Sahro's picture

Hallo all,

Somalia and Somalis have suffered a lot. In the past 25 years, there has been a lot of death and destruction and there is still a lot of death and destruction ongoing. A lot of preparations are underway for more violence and war all over Somalia as I write this. Yet there is no talk of peace and peaceful means of resolving conflict. Why is peace building not a priority for a people who have been traumatized by conflict for over 25 years? Why are nonviolent means of resolving conflicts not taught in schools, why is it not a subject of the curriculum in all schools in Somalia?

I have been thinking really hard about these questions and about how I, as an individual, can contribute with my own input in creating the change I seek on fundamental matters such as peace in Somalia. As a response to this identified need and as an effort to bring about that much needed change, I have developed the together the ‘Peace is in our hands’ project. Using the media we will host to begin with a 2-weekly TV talk show whose main aim it will to create awareness about the dire need for an alternative means to the current escalating warfare in Somalia. I have decided to speak to the public and I intend to speak to them through the to-be televised talk shows which will focus on how we can best find answers to these questions.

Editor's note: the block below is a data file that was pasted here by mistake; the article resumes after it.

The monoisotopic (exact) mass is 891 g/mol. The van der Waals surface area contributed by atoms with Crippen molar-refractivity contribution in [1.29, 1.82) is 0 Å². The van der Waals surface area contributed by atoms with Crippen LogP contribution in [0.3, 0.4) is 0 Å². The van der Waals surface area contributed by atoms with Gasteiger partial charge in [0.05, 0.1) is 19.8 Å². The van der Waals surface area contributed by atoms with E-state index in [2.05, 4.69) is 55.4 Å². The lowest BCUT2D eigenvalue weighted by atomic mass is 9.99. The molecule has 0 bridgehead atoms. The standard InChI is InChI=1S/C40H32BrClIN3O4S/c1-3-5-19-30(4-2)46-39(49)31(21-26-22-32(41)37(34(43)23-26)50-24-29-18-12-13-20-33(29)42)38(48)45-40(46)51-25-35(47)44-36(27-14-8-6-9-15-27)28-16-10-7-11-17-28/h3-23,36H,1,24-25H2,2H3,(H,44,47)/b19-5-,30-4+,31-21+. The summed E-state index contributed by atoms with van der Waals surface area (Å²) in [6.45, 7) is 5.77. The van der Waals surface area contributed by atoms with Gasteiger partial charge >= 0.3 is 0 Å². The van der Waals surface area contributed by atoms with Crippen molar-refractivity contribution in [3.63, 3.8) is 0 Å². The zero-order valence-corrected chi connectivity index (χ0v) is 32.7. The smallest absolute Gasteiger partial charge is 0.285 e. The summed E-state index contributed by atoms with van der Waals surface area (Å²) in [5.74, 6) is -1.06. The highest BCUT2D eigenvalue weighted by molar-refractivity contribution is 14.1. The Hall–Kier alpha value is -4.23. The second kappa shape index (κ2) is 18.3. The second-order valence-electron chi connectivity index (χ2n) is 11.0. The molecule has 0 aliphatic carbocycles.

Secondly, I want to be the change I seek. I want to run for Ministry of Peace and Conflict Transformation in Somalia. We don’t have one right now and have never had one in the past and Why don't we have a Minister for Peace and Non-violent Resolution of Conflicts in Somalia? It would seem logical to have one or even 2 after 20+ years of war and violent conflict! We need to go to schools, community centers and preach peace, compassion, dialogue and love. Peace therefore is in our own hands. We only have one female minister in Puntland right now.

I am seeking assistance with these 2 ideas. I don’t have a budget for them and I seek all kinds of assistance- material and immaterial. I seek advice and support in best practices. I look forward to hearing from you soon.

Thank you so much!


Kind regards
Sahro Ahmed Koshin
Garowe, Puntland State of Somalia 
Skype: sahroahmed